ISSN (Print) - 0012-9976 | ISSN (Online) - 2349-8846

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Growth with Imbalances

After a sputter in 2008-09, growth in the Indian economy has revived, but what of the many imbalances?

The Indian economy has returned to a path of high growth. The Central Statistical Organisation (CSO) has placed its revised estimates of GDP growth for 2009-10 at 7.4%, up from the advance estimates of 7.2%. Growth in the 4th quarter of the year has been placed at 8.6% compared with 5.8% growth in the corresponding quarter of 2008-09. Buoyed by these numbers, everyone in government from the prime minister downwards is placing GDP growth at 8.5% in 2010-11 and 9.0% in 2011-12, the terminal year of the Eleventh Five-Year Plan. In fact, Prime Minister Manmohan Singh has hoped for a 10% growth in the medium term, so as to reduce poverty and unemployment.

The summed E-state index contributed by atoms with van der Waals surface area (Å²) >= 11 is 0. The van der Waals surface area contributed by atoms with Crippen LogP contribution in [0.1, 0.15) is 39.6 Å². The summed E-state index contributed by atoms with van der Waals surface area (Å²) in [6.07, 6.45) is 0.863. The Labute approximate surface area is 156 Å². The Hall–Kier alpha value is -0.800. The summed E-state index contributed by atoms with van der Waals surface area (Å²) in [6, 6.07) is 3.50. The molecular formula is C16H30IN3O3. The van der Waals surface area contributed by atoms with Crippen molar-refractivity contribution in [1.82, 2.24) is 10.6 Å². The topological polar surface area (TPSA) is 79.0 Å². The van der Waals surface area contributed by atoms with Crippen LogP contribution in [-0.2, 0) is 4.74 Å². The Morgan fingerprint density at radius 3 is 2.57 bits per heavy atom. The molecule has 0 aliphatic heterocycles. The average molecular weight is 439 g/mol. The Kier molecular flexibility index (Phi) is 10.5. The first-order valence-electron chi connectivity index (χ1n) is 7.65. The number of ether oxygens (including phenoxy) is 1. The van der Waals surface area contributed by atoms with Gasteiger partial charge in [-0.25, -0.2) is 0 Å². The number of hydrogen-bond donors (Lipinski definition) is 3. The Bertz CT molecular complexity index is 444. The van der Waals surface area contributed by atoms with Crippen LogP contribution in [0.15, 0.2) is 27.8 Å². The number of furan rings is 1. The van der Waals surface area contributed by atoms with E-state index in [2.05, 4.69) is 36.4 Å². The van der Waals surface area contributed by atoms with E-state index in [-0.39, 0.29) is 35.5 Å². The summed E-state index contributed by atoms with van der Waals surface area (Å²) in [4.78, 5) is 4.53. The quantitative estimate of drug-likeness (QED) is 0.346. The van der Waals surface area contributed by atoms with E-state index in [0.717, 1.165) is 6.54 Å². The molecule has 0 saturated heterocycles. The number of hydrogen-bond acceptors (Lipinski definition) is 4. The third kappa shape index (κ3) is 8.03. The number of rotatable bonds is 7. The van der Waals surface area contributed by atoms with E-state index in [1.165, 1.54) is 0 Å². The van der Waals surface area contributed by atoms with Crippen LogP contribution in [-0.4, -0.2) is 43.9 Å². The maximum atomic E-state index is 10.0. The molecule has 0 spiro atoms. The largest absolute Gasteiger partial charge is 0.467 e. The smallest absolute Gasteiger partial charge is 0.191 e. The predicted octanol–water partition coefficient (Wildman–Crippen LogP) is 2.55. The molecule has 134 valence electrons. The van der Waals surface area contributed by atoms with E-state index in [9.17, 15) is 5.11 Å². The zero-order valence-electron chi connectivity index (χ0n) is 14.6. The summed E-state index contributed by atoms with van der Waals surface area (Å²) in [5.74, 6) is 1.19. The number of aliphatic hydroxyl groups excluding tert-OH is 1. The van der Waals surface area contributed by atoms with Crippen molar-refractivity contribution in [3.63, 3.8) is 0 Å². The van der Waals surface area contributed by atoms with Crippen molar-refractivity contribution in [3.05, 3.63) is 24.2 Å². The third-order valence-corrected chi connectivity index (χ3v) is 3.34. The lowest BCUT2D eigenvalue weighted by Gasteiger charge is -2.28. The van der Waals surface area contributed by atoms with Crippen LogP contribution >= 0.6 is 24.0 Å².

The statistical artefacts suggest that the high growth phase began in 2003-04 the National Democratic Alliance (NDA) government’s last year in office, during which that government suffered from the “India Shining” syndrome. After that, for five years up to 2007-08, real GDP growth averaged 8.9% per annum. There was a temporary halt to this high growth phase in 2008-09 (6.7%) and to an extent in 2009-10 (7.4%) as a consequence of the global financial and economic crisis and the strong monetary measures taken to fight domestic inflation.

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